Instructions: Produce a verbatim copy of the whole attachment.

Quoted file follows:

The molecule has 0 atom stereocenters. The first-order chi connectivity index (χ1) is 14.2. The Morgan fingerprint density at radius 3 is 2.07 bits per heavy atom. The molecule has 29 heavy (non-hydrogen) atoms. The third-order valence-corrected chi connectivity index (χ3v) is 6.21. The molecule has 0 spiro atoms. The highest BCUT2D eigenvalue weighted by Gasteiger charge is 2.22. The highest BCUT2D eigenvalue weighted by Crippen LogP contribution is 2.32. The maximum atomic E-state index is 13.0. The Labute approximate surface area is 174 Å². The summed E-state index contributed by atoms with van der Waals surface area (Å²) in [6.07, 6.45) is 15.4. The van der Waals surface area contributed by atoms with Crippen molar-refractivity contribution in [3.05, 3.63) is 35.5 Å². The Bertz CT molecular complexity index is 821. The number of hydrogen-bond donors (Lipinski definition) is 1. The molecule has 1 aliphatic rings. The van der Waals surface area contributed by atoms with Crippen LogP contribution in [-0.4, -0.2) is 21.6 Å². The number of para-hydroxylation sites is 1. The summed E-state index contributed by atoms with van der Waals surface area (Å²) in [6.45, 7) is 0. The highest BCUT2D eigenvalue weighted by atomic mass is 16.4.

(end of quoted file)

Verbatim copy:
The molecule has 0 atom stereocenters. The first-order chi connectivity index (χ1) is 14.2. The Morgan fingerprint density at radius 3 is 2.07 bits per heavy atom. The molecule has 29 heavy (non-hydrogen) atoms. The third-order valence-corrected chi connectivity index (χ3v) is 6.21. The molecule has 0 spiro atoms. The highest BCUT2D eigenvalue weighted by Gasteiger charge is 2.22. The highest BCUT2D eigenvalue weighted by Crippen LogP contribution is 2.32. The maximum atomic E-state index is 13.0. The Labute approximate surface area is 174 Å². The summed E-state index contributed by atoms with van der Waals surface area (Å²) in [6.07, 6.45) is 15.4. The van der Waals surface area contributed by atoms with Crippen molar-refractivity contribution in [3.05, 3.63) is 35.5 Å². The Bertz CT molecular complexity index is 821. The number of hydrogen-bond donors (Lipinski definition) is 1. The molecule has 1 aliphatic rings. The van der Waals surface area contributed by atoms with Crippen LogP contribution in [-0.4, -0.2) is 21.6 Å². The number of para-hydroxylation sites is 1. The summed E-state index contributed by atoms with van der Waals surface area (Å²) in [6.45, 7) is 0. The highest BCUT2D eigenvalue weighted by atomic mass is 16.4.